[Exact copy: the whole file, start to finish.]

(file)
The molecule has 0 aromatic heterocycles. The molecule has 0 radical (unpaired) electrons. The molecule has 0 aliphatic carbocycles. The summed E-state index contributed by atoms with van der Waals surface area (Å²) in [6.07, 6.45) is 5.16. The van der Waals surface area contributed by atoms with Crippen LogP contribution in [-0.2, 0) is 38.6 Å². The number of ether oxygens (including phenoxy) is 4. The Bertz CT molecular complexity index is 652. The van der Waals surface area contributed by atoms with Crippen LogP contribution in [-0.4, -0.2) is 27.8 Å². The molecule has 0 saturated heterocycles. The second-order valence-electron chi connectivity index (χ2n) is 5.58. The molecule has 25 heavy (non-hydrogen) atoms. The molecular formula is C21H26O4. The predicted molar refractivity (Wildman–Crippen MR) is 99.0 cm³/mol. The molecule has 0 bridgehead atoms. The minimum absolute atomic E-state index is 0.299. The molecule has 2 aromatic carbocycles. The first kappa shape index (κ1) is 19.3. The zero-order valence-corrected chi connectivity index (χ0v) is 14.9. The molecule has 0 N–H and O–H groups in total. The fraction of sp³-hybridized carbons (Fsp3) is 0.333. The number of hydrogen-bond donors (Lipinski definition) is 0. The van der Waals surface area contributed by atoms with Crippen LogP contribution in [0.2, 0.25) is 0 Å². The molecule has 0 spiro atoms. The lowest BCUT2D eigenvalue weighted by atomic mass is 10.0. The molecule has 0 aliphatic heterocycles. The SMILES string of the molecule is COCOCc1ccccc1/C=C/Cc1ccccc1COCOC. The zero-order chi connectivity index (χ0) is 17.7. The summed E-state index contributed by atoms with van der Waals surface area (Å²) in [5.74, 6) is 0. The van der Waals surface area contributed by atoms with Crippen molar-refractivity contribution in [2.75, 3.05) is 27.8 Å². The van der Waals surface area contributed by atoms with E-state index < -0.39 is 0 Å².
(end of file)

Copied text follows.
The molecule has 0 aromatic heterocycles. The molecule has 0 radical (unpaired) electrons. The molecule has 0 aliphatic carbocycles. The summed E-state index contributed by atoms with van der Waals surface area (Å²) in [6.07, 6.45) is 5.16. The van der Waals surface area contributed by atoms with Crippen LogP contribution in [-0.2, 0) is 38.6 Å². The number of ether oxygens (including phenoxy) is 4. The Bertz CT molecular complexity index is 652. The van der Waals surface area contributed by atoms with Crippen LogP contribution in [-0.4, -0.2) is 27.8 Å². The molecule has 0 saturated heterocycles. The second-order valence-electron chi connectivity index (χ2n) is 5.58. The molecule has 25 heavy (non-hydrogen) atoms. The molecular formula is C21H26O4. The predicted molar refractivity (Wildman–Crippen MR) is 99.0 cm³/mol. The molecule has 0 bridgehead atoms. The minimum absolute atomic E-state index is 0.299. The molecule has 2 aromatic carbocycles. The first kappa shape index (κ1) is 19.3. The zero-order valence-corrected chi connectivity index (χ0v) is 14.9. The molecule has 0 N–H and O–H groups in total. The fraction of sp³-hybridized carbons (Fsp3) is 0.333. The number of hydrogen-bond donors (Lipinski definition) is 0. The van der Waals surface area contributed by atoms with Crippen LogP contribution in [0.2, 0.25) is 0 Å². The molecule has 0 spiro atoms. The lowest BCUT2D eigenvalue weighted by atomic mass is 10.0. The molecule has 0 aliphatic heterocycles. The SMILES string of the molecule is COCOCc1ccccc1/C=C/Cc1ccccc1COCOC. The zero-order chi connectivity index (χ0) is 17.7. The summed E-state index contributed by atoms with van der Waals surface area (Å²) in [5.74, 6) is 0. The van der Waals surface area contributed by atoms with Crippen molar-refractivity contribution in [2.75, 3.05) is 27.8 Å². The van der Waals surface area contributed by atoms with E-state index < -0.39 is 0 Å².